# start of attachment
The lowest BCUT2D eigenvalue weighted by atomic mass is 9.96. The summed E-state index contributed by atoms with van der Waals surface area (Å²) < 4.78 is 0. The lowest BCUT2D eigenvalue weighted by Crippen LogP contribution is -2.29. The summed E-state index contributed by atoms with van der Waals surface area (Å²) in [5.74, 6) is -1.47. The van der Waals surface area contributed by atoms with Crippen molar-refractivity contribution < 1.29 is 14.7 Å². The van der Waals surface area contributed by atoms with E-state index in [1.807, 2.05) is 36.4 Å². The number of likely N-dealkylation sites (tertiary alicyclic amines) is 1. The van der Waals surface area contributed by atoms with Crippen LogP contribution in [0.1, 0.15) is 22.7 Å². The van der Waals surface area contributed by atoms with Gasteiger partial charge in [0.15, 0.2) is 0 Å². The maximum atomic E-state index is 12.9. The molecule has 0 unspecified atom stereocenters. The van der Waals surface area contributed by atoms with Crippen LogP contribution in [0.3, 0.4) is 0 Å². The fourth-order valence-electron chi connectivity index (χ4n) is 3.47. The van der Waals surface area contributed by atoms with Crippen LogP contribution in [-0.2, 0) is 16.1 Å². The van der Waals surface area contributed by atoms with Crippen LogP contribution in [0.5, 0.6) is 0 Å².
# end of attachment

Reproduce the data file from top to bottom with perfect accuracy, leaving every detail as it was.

The lowest BCUT2D eigenvalue weighted by atomic mass is 9.96. The summed E-state index contributed by atoms with van der Waals surface area (Å²) < 4.78 is 0. The lowest BCUT2D eigenvalue weighted by Crippen LogP contribution is -2.29. The summed E-state index contributed by atoms with van der Waals surface area (Å²) in [5.74, 6) is -1.47. The van der Waals surface area contributed by atoms with Crippen molar-refractivity contribution < 1.29 is 14.7 Å². The van der Waals surface area contributed by atoms with E-state index in [1.807, 2.05) is 36.4 Å². The number of likely N-dealkylation sites (tertiary alicyclic amines) is 1. The van der Waals surface area contributed by atoms with Crippen LogP contribution in [0.1, 0.15) is 22.7 Å². The van der Waals surface area contributed by atoms with Gasteiger partial charge in [0.15, 0.2) is 0 Å². The maximum atomic E-state index is 12.9. The molecule has 0 unspecified atom stereocenters. The van der Waals surface area contributed by atoms with Crippen LogP contribution in [0.3, 0.4) is 0 Å². The fourth-order valence-electron chi connectivity index (χ4n) is 3.47. The van der Waals surface area contributed by atoms with Crippen LogP contribution in [-0.2, 0) is 16.1 Å². The van der Waals surface area contributed by atoms with Crippen LogP contribution in [0.5, 0.6) is 0 Å².